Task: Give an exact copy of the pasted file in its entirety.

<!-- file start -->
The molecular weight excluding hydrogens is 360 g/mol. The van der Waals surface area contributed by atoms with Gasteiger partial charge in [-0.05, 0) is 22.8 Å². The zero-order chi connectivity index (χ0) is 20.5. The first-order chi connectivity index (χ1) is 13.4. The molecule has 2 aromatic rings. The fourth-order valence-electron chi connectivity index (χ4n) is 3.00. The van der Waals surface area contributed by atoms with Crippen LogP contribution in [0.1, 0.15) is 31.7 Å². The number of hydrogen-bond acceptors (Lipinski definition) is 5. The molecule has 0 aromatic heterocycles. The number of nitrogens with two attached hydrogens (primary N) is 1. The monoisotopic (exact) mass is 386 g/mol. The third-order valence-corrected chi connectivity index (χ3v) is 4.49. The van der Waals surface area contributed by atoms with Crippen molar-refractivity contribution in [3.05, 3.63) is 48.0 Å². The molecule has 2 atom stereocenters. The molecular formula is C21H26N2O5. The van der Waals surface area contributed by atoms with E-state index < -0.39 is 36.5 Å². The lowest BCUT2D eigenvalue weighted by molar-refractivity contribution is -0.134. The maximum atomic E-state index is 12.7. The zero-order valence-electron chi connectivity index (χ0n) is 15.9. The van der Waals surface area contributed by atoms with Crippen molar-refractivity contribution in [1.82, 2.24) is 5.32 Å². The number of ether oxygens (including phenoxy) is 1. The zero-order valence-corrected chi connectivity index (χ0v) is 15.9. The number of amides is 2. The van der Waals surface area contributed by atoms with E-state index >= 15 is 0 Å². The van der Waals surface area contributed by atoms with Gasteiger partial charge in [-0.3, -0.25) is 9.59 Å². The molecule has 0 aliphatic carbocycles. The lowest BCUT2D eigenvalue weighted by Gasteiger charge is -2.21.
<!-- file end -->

The molecular weight excluding hydrogens is 360 g/mol. The van der Waals surface area contributed by atoms with Gasteiger partial charge in [-0.05, 0) is 22.8 Å². The zero-order chi connectivity index (χ0) is 20.5. The first-order chi connectivity index (χ1) is 13.4. The molecule has 2 aromatic rings. The fourth-order valence-electron chi connectivity index (χ4n) is 3.00. The van der Waals surface area contributed by atoms with Crippen LogP contribution in [0.1, 0.15) is 31.7 Å². The number of hydrogen-bond acceptors (Lipinski definition) is 5. The molecule has 0 aromatic heterocycles. The number of nitrogens with two attached hydrogens (primary N) is 1. The monoisotopic (exact) mass is 386 g/mol. The third-order valence-corrected chi connectivity index (χ3v) is 4.49. The van der Waals surface area contributed by atoms with Crippen molar-refractivity contribution in [3.05, 3.63) is 48.0 Å². The molecule has 2 atom stereocenters. The molecular formula is C21H26N2O5. The van der Waals surface area contributed by atoms with E-state index < -0.39 is 36.5 Å². The lowest BCUT2D eigenvalue weighted by molar-refractivity contribution is -0.134. The maximum atomic E-state index is 12.7. The zero-order valence-electron chi connectivity index (χ0n) is 15.9. The van der Waals surface area contributed by atoms with Crippen molar-refractivity contribution in [1.82, 2.24) is 5.32 Å². The number of ether oxygens (including phenoxy) is 1. The zero-order valence-corrected chi connectivity index (χ0v) is 15.9. The number of amides is 2. The van der Waals surface area contributed by atoms with E-state index >= 15 is 0 Å². The van der Waals surface area contributed by atoms with Gasteiger partial charge in [-0.3, -0.25) is 9.59 Å². The molecule has 0 aliphatic carbocycles. The lowest BCUT2D eigenvalue weighted by Gasteiger charge is -2.21.